Posts Tagged Felix Nussbaum
The refugee crises which have characterised our age (as if there has ever been a time when people were not forced by war, persecution or natural disaster to leave their homes and seek safety in strange lands) have inspired artists throughout the generations to attempt, through different media and in different styles, to portray the plight of the refugee.
Tamara de Lempicka portrays two women refugees from the fighting in Spain, in something of a departure from her normal high society subject matter. Felix Nussbaum painted The Refugee drawing on his own experience. As a German Jew, Nussbaum was studying in Rome when the Nazis came to power, and spent the next ten years in exile in Belgium, going into hiding during the Occupation. He and his wife were arrested in 1944 and were murdered in Auschwitz. His painting powerfully depicts the desolation of exile, and the sense of a world of potential freedom and safety (the globe and the open window) that is visible but out of reach.
In much more recent times, we can see the work of Syrian women refugees, working with visual artists Aglaia Haritz from Switzerland and Abdelaziz Zerrou from Morocco, on a project Embroiderers of Actuality. They asked women in different locations to create embroidery, which they then use as inspiration and/or material for their own images and sculptures.
One of the images exhibited by the Refugee Art Project is Alwy Fadhel’s instant coffee painting, Endurance, by Alwy Fadhel.
The technique of painting with instant coffee powder diluted with water was started by an Iraqi refugee in Australian immigration detention who enjoyed painting and used the resources available in detention to do so. He taught the technique to fellow detainee Alwy Fadhel, who became the principal coffee artist and contributed to making the technique a tradition inside the detention center where he was held.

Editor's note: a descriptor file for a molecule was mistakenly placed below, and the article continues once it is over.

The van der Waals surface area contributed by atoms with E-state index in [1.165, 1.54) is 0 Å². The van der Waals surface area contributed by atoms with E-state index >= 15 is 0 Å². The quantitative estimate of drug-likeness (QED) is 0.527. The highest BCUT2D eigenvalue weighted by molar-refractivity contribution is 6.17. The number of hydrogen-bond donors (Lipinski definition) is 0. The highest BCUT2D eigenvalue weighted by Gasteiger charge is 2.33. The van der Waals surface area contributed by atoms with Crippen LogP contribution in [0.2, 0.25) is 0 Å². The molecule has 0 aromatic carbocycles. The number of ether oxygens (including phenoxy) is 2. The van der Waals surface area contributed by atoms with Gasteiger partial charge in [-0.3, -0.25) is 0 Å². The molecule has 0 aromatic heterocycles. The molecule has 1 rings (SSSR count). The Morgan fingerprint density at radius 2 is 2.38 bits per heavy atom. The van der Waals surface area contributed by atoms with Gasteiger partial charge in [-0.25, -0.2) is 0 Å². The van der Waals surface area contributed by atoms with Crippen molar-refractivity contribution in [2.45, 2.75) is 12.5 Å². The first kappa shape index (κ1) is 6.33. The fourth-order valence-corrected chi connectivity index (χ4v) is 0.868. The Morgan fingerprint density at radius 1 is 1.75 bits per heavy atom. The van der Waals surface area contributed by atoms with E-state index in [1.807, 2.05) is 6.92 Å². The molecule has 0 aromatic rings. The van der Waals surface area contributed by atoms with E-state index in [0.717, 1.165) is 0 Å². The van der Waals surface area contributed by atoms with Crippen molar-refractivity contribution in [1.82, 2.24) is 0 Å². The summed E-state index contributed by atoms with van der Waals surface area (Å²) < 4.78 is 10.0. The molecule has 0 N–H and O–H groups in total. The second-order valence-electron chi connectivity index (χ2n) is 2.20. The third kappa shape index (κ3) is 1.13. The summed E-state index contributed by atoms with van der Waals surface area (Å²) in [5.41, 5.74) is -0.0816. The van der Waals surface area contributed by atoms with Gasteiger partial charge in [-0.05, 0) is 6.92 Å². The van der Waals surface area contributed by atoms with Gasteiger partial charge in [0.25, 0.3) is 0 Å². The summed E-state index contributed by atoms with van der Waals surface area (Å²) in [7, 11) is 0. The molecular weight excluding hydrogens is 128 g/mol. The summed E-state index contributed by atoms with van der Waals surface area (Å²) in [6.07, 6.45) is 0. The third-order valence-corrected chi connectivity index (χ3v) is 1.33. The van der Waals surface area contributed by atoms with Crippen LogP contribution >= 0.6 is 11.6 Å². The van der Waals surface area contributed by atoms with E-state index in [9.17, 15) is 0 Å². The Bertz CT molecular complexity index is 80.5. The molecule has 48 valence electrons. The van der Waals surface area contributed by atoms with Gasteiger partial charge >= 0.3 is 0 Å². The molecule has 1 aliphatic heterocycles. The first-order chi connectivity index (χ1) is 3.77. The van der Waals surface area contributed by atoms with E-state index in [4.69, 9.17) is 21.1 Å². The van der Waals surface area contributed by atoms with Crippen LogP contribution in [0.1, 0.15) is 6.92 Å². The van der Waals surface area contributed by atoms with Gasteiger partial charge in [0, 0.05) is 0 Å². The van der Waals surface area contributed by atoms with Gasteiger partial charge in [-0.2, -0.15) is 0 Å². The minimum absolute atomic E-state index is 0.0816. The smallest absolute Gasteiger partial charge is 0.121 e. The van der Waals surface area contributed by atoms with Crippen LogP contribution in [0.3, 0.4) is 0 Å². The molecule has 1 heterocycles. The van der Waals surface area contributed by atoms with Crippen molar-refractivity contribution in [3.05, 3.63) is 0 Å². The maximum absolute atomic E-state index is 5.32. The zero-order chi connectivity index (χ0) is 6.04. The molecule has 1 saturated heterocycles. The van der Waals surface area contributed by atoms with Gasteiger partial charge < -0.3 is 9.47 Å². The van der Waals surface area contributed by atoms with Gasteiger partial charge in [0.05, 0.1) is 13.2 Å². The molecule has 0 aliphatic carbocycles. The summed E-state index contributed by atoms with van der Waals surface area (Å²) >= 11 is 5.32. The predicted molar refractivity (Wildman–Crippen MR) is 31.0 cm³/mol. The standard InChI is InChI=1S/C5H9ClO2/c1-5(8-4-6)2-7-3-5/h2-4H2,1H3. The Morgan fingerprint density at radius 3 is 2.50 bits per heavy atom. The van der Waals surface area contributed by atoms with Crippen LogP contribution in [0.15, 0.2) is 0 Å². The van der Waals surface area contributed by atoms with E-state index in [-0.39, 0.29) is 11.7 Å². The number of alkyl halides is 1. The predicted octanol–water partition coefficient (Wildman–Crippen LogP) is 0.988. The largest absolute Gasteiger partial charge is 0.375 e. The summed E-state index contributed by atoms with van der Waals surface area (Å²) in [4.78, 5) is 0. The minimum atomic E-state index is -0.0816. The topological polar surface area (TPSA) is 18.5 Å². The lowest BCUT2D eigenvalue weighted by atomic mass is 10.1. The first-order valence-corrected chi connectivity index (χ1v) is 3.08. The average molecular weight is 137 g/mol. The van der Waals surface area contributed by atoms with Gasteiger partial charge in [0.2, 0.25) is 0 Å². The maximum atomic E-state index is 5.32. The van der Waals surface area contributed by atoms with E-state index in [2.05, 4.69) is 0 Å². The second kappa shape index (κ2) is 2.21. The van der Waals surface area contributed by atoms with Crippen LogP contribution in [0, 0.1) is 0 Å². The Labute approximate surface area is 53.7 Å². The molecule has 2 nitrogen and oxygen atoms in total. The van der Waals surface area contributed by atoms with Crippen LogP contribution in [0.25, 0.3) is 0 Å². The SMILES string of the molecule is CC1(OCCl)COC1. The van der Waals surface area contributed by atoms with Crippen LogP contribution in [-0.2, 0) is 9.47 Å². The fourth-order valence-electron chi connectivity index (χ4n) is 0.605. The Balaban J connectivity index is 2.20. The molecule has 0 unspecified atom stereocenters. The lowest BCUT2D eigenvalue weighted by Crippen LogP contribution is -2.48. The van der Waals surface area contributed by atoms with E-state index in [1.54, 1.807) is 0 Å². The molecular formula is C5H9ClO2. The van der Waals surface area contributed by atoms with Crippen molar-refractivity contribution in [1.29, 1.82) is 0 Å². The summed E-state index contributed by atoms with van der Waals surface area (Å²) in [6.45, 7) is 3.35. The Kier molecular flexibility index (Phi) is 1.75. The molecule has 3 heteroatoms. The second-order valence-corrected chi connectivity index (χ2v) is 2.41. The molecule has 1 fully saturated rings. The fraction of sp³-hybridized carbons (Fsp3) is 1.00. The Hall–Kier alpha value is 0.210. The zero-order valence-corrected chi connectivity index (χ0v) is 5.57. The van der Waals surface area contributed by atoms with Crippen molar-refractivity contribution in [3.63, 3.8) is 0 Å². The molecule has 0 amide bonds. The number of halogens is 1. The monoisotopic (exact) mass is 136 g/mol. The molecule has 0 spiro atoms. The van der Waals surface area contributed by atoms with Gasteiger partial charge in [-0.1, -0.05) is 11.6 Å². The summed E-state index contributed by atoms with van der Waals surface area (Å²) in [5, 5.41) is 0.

Syrian artist, Abdalla Al Omari, who has refugee status in Belgium, has re-imagined US President Donald Trump and 10 other world leaders as refugees in a series of paintings (The Vulnerability Series) currently on display in Dubai. The images draw on his own experience with displacement.
Giles Duley, a photojournalist, has recorded some of the stories of the refugees travelling from the Middle East to Europe in 2015.
The UNHCR gave me the greatest brief ever given to a photographer – just follow your heart. So, rather than try to cover the whole crisis, I tried to cover a few stories within it and that was how I kept my focus. There is no such thing as truth in photography, which is why the book has the title I Can Only Tell You What My Eyes See. As soon as I go to one beach and choose one person to photograph, I’ve made a decision and I’ve ruled out thousands of other stories. Politicians and the media often try to simplify the narrative, but the fact is, if you have a million people crossing into Europe, you have a million different stories. … I’ve worked in Angola, Afghanistan, Iraq, and have seen some of the worst of humanity, and yet I found myself standing on those beaches in floods of tears. It was hard initially to work out what was different. What was it I was seeing that I hadn’t seen before? I’ve seen a lot of refugee camps, but they are generally static places. What I’ve never seen is people moving en masse like that, putting their lives on the line, risking everything for freedom, for safety. To see the fear on their faces, but also the relief that they’d finally made it, was completely overwhelming.